What better way to spend an evening than in conversation about craft? In a spirited, far-ranging exchange hosted by the Write Group, a supportive community for writers, three authors talked about the perils and pleasures of taking novels from the page to the screen.
Nancy Burke is adapting her novel Only the Women are Burning; Robert Blake Whitehill is an author/screenwriter who’s adapting his Ben Blackshaw novel series; and Scott Butterfield, author of the novel prelude, currently is in the film development stage. Highlights of their lively exchange:
A mindset shift—Making the transition from novel to screenplay is like entering another country and learning a new language. Along with plot, character, and pacing, screenwriters must master beats and beat sheets, treatments, table readings, shooting scripts and other elements of film. Crafting a screenplay requires a very different mindset from writing a novel, different tools, and different rules.
“Action is eloquence”—Shakespeare said it and screenwriters agree! All three panelists noted that action is the name of the game in screenwriting. Novels often depend on interior monologue, character descriptions, and lengthy scene settings. Screenplays rely on visual energy and action to convey a story: Action reveals character, signals scene shifts, dominates dialogue, and controls pacing.
Reading scripts rules—While Nancy and Robert have both taken screenwriting courses, all three panelists agreed that the single most efficient way to learn about scriptwriting is by reading scripts. Scripts for films are readily available and analyzing them can be the key to absorbing the film-script format, scene design, and pacing. Reading a novel and then the script for its adaptation to a movie can be especially helpful in seeing how one medium translates into the other.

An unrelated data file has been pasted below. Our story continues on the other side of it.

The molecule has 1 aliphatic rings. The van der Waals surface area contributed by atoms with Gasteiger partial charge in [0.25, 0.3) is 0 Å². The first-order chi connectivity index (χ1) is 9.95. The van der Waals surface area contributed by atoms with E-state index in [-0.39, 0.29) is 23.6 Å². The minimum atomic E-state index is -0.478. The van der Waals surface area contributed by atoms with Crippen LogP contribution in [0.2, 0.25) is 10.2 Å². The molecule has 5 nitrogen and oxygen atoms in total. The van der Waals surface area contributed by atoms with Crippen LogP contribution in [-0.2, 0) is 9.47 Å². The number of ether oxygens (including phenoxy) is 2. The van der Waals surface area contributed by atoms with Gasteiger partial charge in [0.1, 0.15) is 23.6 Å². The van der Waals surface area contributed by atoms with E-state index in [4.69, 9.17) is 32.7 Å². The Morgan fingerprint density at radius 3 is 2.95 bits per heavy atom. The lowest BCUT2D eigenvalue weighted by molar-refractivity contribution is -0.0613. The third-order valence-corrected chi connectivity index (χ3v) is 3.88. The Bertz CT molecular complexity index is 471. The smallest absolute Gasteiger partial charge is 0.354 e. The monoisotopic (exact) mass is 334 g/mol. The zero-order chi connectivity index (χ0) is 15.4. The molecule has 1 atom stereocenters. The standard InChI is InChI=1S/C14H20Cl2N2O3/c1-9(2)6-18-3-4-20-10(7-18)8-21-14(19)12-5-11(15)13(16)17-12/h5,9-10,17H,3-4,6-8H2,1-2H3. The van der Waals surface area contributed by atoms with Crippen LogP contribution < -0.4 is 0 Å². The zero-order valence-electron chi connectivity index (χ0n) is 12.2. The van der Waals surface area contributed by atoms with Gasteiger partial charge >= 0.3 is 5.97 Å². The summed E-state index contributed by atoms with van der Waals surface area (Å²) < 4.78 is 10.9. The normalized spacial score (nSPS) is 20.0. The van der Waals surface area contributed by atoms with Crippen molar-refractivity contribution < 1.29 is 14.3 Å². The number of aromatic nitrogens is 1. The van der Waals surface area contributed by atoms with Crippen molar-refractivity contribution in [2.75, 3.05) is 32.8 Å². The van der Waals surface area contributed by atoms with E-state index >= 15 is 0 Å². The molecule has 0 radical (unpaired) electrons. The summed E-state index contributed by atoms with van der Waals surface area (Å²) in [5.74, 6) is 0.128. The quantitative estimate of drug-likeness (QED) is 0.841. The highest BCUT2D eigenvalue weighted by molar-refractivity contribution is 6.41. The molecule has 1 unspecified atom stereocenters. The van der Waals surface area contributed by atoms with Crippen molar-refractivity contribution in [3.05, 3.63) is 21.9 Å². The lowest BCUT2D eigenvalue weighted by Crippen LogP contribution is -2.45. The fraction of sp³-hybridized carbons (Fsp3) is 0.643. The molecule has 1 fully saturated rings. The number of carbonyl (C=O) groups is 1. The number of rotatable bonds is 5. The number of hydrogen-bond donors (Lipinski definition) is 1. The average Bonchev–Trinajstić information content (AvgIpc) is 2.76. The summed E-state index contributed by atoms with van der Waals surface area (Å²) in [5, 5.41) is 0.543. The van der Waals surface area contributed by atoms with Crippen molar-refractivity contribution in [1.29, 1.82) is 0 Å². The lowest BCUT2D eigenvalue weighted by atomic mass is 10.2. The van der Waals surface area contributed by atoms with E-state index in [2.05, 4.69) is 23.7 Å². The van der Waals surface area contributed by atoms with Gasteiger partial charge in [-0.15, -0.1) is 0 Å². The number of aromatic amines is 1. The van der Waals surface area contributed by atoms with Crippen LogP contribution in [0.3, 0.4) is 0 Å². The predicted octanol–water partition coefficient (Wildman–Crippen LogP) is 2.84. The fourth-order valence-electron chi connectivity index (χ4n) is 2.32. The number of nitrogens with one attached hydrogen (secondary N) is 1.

“Table reads” are invaluable—Once you have a script in hand, the best way to see its flaws and strengths is through a reading by skilled professionals. Hearing your dialogue and directions read aloud is a critical step in revision. Hearing stilted speeches, seeing where scenes lag or pacing falters—this kind of feedback is essential to crafting a strong, commercially viable screenplay.
Helpful resources: Screenwriting is a risky business: Millions of dollars, vast resources, and professional careers are all on the line. That’s why learning the ropes is vital. Courses by Robert McKee and the Montclair Film Festival, the film Adaptation, and This Changes Everything, a documentary about women in Hollywood, were all cited.
Screenwriting is challenging but also tremendously exciting. Let’s give ourselves the skills to make the move from page to screen as we all write on!
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